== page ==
Husband and wife come out after keeping sexuality secret for 30 YEARS

Husband and wife who BOTH admitted they were gay just years after marrying reveal they kept their sexuality secret from strict religious families for 30 YEARS while raising two kids and masquerading as the perfect ‘all-American’ couple

  • Brad and Cyndi Marler, both in their late 50s, revealed to each other that they were both gay a few years after they got married
  • But instead of splitting up, they decided to stay together and keep it a secret from the world
  • They raised two kids together – a son and a daughter – in the small Illinois towns of Smithton and Freeburg
  • Now, after living what they call ‘the all-American life’ for more than 30 years, they have decided it is time to ‘live authentically’ and have come out
  • They explained that the reason they kept their sexuality hidden from the public for so long was because they both grew up in religious households

A lot can be hidden behind a marriage. For Brad and Cyndi Marler, it was that they are both gay.

A few years after their wedding, they told each other their secret. Then, for more than three decades, they told no one else.

‘We always said it was us against the world,’ Brad said.

After living what they call ‘the all-American life’ in the small Illinois towns of Smithton and Freeburg for more than 30 years, the Marlers, now both in their late 50s, finally decided it was time to ‘live authentically.’

They have now come out to their two adult children – a son and a daughter – and are navigating new lives in Chicago.

Cyndi and Brad Marler told each other that they were gay a few years after they got married. But they decided to stay together and keep it a secret from the world

The couple – who are now in their late 50s – tied the knot 32 years ago, however they both came out to one another just a few years after their wedding 

They raised two kids together – a son and a daughter (pictured) – but they have decided it is time to ‘live-authentically’ and have come out

Having grown up in religious households in small Illinois communities, coming out wasn’t an option for the Marlers, who celebrated 32 years of marriage in September.

‘Being homosexual, you’re just going to go straight to Hell. There’s no two ways to it,’ Cyndi said of what she and Brad were taught.

Even as strides were made nationally for gay rights, the Marlers feared being found out. They built homes, raised their kids and never strayed from their marriage.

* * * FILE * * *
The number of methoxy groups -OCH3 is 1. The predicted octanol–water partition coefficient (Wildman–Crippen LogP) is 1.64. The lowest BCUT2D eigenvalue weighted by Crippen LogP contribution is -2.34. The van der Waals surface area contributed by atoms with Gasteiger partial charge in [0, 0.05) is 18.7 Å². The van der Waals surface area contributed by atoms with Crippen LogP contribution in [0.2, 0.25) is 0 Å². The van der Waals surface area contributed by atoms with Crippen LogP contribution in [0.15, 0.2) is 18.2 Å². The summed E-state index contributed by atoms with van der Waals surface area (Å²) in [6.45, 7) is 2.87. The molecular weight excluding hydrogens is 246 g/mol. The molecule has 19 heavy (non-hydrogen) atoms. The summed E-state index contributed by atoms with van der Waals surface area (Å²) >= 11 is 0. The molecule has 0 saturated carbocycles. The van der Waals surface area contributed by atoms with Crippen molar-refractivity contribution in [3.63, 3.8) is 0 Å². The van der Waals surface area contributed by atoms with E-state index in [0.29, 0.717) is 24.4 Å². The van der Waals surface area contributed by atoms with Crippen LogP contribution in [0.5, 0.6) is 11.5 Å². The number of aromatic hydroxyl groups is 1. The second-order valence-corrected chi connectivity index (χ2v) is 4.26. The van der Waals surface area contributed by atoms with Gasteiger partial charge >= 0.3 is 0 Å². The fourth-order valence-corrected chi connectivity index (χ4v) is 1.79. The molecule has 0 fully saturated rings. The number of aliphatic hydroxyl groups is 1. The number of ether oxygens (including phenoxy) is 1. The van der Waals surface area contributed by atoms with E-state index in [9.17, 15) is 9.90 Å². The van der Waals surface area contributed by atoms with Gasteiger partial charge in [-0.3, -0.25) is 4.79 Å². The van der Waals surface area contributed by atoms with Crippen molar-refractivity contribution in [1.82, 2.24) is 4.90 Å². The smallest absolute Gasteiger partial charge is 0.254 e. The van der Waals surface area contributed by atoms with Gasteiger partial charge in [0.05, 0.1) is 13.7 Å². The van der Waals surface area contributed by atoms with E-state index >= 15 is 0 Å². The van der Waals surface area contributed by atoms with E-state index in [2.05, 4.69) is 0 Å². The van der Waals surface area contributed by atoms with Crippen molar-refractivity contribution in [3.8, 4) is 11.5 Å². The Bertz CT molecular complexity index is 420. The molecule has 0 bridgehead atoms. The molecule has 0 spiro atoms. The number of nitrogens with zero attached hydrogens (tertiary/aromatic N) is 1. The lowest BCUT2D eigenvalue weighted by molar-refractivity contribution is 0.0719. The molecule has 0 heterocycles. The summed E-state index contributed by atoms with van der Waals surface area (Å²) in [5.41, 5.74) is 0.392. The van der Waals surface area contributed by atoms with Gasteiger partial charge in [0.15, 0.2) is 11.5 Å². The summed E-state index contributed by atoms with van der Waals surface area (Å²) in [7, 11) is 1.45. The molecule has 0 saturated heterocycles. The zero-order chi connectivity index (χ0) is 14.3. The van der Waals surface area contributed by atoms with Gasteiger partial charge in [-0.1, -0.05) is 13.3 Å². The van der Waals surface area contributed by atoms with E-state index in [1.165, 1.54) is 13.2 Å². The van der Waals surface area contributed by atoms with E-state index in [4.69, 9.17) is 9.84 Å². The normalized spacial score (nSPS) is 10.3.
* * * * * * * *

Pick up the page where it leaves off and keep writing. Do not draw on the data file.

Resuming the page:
In public, they were sure to maintain traditional gender roles: Cyndi kept her hair long, and they never mentioned that Brad was the one who decorated their house.

‘We wanted the house, the dog, the two kids – and we did all of that,’ Cyndi explained.

‘We made a decision to make it work. This was what we were going to do.’

But there came a limit. Unfortunately, Brad had become deeply depressed and began working on his internalized homophobia with the help of weekly therapy.

‘For such a long time, I hated that part of me… I didn´t understand why what I had with Cyndi wasn´t enough,’ he said.

The couple also said they never would have been able to come out if their parents were still alive.

Brad noted that the shame he associated with his sexuality was triggered after his mother confronted him when he was 16 about the possibility of being gay.

‘She just said, “If you are, that´s not OK. You´re not going to do this to the family.” … We never spoke about it again,’ he recalled.

Another big factor was that their daughter came out as a lesbian.

‘It was the overwhelming need to protect her,’ Brad said.

Even though the Marlers now live separately, they have no immediate plans to divorce and still see each other almost daily. ‘We´re still best friends,’ Cyndi said 

The Marlers lived together until March when, having retired and sold their home, they moved into separate apartments in Chicago to explore life as part of the LGBTQ community for the first time.

Brad describes the change as going through a second adolescence.

‘Everything is new,’ he said.

Cyndi is focusing on figuring out herself before pursuing a relationship with a woman.

Cyndi is focusing on figuring out herself before pursuing a relationship with a woman.

‘It´s like taking this filter off and asking myself, “What am I?”‘ she said.

Even though the Marlers now live separately, they have no immediate plans to divorce and still see each other almost daily.

‘We´re still best friends,’ Cyndi said.

And despite some struggles, they believe things have improved for them.

‘Our whole dynamic is better now,’ Brad said.

Their daughter recently wrote her parents each a letter about the experience.

‘She wrote that she was happy to see that I´m happy,’ Brad said. 

While research from the UCLA School of Law Williams Institute for Sexual Orientation Law and Public Policy shows that people in the U.S. are coming out at a younger age than previous generations, Brad and Cyndi are part of a segment of the LGBTQ community that waits until later in life.

‘Society is still inhospitable. That´s not to deny so many amazing shifts in public attitudes, in laws, in policies, but it did not wash away a hundred years of homophobia in society,’ said Ilan Meyer, a distinguished senior scholar of public policy with the Williams Institute.

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